Monthly Archives: July 2013

Critical Mass

Critical Mass is my go at a post-apocalyptic story. I’ve always kind of liked that genre – that is until it got taken over by zombies and other forms of the undead. The earliest and probably still best of the P-A genre has to be Walter Miller’s “A Canticle for Leibowitz”. I re-read this book, first published in the 1950’s, just before starting Critical Mass and it influenced me greatly. I decided to make an homage to one of the all-time great SciFi books. See farther down for all the references.

Critical Mass is about a commune on a river island in Nebraska that survived a horrible plague. It’s become a refuge of information in a world that has fallen into a new dark age. It’s charismatic founder does his best to hold onto the scientific knowledge he so reveres, but reality knocks at the door with greater and more disturbing regularity, creating a crisis in the commune that is the central plotline. This story is completely outside the world of many of my stories. There aren’t any aliens, and nobody comes from another planet to save the commune members. They’re on their own, and have to make very hard choices to ensure their survival.

Themes of the practical verses the ideal, and the proper use of available technology drive the story. The central human conflict is the same as the conflict between the two choices the commune has for protecting itself.

The link to this story is here

Here are all the references to “Leibowitz” in Critical Mass

1. The concept of the Simplification, here turned into a religion.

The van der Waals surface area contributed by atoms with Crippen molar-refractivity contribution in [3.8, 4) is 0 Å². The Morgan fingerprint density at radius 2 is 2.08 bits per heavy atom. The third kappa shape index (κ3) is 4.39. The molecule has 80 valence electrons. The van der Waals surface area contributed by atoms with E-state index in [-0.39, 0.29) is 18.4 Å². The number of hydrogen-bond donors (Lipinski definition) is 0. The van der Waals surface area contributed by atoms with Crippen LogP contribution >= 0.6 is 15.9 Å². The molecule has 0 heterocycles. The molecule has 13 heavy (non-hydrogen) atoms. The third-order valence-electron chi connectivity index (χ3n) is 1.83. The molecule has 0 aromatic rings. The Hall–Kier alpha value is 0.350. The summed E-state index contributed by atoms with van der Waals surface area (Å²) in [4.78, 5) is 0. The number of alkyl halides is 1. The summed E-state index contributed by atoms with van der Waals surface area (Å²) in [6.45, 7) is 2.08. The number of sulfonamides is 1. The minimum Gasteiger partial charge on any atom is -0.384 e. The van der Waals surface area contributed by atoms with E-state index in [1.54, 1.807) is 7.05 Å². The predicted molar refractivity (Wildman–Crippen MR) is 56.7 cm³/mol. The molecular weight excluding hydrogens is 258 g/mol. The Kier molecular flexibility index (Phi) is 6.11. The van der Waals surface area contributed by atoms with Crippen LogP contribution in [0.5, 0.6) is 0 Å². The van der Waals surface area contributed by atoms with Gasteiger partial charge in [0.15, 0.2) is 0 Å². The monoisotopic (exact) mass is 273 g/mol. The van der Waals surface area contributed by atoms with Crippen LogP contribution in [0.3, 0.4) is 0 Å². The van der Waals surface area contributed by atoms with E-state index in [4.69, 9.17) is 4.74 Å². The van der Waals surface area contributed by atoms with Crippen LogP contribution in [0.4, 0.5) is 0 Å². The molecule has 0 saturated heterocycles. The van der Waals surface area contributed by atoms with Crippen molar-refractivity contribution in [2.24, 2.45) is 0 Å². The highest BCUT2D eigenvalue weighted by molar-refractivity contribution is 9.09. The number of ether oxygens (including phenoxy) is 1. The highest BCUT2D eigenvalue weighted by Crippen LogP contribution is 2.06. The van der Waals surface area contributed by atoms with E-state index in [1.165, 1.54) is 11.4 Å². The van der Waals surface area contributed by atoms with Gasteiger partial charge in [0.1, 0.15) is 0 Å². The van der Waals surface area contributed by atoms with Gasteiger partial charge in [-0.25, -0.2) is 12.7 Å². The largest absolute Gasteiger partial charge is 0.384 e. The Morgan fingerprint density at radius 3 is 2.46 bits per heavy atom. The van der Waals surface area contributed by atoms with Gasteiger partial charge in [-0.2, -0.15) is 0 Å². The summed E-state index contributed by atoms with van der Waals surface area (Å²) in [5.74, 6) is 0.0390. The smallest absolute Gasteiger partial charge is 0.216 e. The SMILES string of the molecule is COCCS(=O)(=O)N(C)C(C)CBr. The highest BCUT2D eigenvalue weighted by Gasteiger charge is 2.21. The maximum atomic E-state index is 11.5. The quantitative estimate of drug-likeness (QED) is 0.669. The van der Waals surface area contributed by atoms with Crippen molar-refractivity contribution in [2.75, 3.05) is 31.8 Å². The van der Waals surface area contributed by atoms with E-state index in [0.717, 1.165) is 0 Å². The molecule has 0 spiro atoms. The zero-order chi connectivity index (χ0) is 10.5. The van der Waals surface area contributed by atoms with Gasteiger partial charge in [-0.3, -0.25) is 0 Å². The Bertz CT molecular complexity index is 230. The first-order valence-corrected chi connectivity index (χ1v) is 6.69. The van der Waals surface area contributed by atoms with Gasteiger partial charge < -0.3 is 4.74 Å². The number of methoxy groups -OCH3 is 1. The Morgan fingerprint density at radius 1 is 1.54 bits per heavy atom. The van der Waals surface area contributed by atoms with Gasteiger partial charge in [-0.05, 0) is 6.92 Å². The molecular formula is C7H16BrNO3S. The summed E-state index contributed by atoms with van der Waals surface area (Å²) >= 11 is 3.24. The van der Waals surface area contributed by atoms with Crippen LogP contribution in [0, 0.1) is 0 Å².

2. “Leibowitz” author Walter Miller’s name is used for the military commander in the story.

3. The first section of “Leibowitz” takes place in an abbey and focuses on a monk, Francis Gerard. I use that name for one of my main characters.

4. The leader of the abbey in “Leibowitz” is Brother Arkos. In Critical Mass I use that name for Dr. Arkos, the charismatic founder of the commune.

Thanks to Bewildering Stories for giving me a voice by publishing my work!


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Margaret Atwood

OK, so I came down pretty hard there on poor Mr. Orson Scott Card – not that he’d care if he ever read that post. He’s enjoyed a great deal of success and has lots of fans. But you could say the same thing about Justin Bieber.

So enough negativity! Here’s an entirely positive post about one of our greatest living writers. She doesn’t like to call herself a Scifi writer, but she’s certainly done that. Speculative Fiction is a better description of what she does. It’s too bad that Scifi has such a bad reputation among the literati because there’s a lot of great writing in that genre. Ms. Atwood’s is the best of the best.

Ever since “The Handmaid’s Tale”, Ms. Atwood has produced one masterpiece after another, but the two books she most recently wrote, “Oryx and Crake” and “The Year of the Flood” are just so stunningly good that I would honestly put them in the category of Great World Literature, with titans like Tolstoy, Dostoevsky, or Hemingway.  And yet, these are accessible, interesting, engaging stories that pull the reader along, that are almost impossible to put down. They both kept me up late several nights as I rushed through them, unable to slow down and savor them until my second reading.